www.nlj.com“Big Data,” a name for new data-analysis technologies as well as a movement to develop real-world uses for these capabilities, holds big promise. With regard to the practice of law, the impact of these technologies on electronic discovery is likely the first practical application that comes to mind. Managing the burdens of the information explosion, including volumes of data that made manual review impractical, expensive, and less effective than necessary, was the last paradigm shift in the practice. With Big Data tools, the focus turns from managing the burden of large amounts of information to leveraging its value. See, e.g., John Markoff, “Armies of Expensive Lawyers, Replaced by Cheaper Software,” N.Y. Times, March 4, 2011.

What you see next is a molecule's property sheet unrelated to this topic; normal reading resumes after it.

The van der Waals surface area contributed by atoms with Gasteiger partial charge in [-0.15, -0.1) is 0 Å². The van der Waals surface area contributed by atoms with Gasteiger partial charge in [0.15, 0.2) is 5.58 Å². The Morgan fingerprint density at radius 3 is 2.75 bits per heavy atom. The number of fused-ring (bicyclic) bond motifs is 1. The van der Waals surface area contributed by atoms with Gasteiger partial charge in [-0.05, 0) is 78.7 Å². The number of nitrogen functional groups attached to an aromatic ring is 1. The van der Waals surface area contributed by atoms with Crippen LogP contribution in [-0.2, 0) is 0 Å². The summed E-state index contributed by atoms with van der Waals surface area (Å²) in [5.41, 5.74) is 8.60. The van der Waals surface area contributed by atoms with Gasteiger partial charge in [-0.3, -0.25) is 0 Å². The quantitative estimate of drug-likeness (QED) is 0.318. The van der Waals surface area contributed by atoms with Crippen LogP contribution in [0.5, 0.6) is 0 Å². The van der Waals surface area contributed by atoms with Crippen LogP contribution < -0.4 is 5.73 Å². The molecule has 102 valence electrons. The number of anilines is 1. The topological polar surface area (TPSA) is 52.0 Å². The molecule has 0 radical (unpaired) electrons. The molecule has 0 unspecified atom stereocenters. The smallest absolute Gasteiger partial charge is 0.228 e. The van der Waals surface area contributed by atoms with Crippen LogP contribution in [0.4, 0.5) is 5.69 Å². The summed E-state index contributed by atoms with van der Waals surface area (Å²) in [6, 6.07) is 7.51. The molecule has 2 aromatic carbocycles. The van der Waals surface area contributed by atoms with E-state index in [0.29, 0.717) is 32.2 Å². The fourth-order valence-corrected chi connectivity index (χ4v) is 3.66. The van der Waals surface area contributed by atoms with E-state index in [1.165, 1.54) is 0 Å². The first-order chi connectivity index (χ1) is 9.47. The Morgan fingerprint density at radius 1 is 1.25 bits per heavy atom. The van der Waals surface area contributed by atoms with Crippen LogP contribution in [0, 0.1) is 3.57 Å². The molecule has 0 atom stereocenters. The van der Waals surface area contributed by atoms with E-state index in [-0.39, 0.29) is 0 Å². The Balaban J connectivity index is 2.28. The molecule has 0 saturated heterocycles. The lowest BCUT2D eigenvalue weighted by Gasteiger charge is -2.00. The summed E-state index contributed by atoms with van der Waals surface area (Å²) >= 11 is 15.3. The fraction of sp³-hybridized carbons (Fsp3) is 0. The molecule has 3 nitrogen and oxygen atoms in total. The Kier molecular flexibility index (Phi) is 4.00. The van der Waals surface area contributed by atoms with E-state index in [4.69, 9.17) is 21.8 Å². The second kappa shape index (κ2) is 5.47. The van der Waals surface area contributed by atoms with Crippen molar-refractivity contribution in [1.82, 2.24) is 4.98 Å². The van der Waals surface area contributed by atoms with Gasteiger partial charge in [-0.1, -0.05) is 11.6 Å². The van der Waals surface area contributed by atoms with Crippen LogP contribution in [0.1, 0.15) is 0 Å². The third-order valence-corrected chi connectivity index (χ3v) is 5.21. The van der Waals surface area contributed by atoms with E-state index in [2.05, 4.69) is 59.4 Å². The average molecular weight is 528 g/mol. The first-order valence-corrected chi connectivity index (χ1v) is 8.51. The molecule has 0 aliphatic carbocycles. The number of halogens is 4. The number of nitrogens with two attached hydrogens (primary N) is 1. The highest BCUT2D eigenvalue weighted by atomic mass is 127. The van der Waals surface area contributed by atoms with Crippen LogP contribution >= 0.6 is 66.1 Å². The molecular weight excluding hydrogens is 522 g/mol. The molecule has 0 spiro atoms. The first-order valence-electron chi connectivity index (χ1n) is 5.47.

Another practical application of Big Data will be to predict the outcome of disputes with a greater level of accuracy and granularity than now possible. In one interesting study, new insights into the U.S. Supreme Court’s jurisprudence were revealed through modeling and animating the cases the Court relied upon in its opinions over time. See Computational Legal Studies, “The Development of Structure in the Citation Network of the United States Supreme Court — Now in HD!.”

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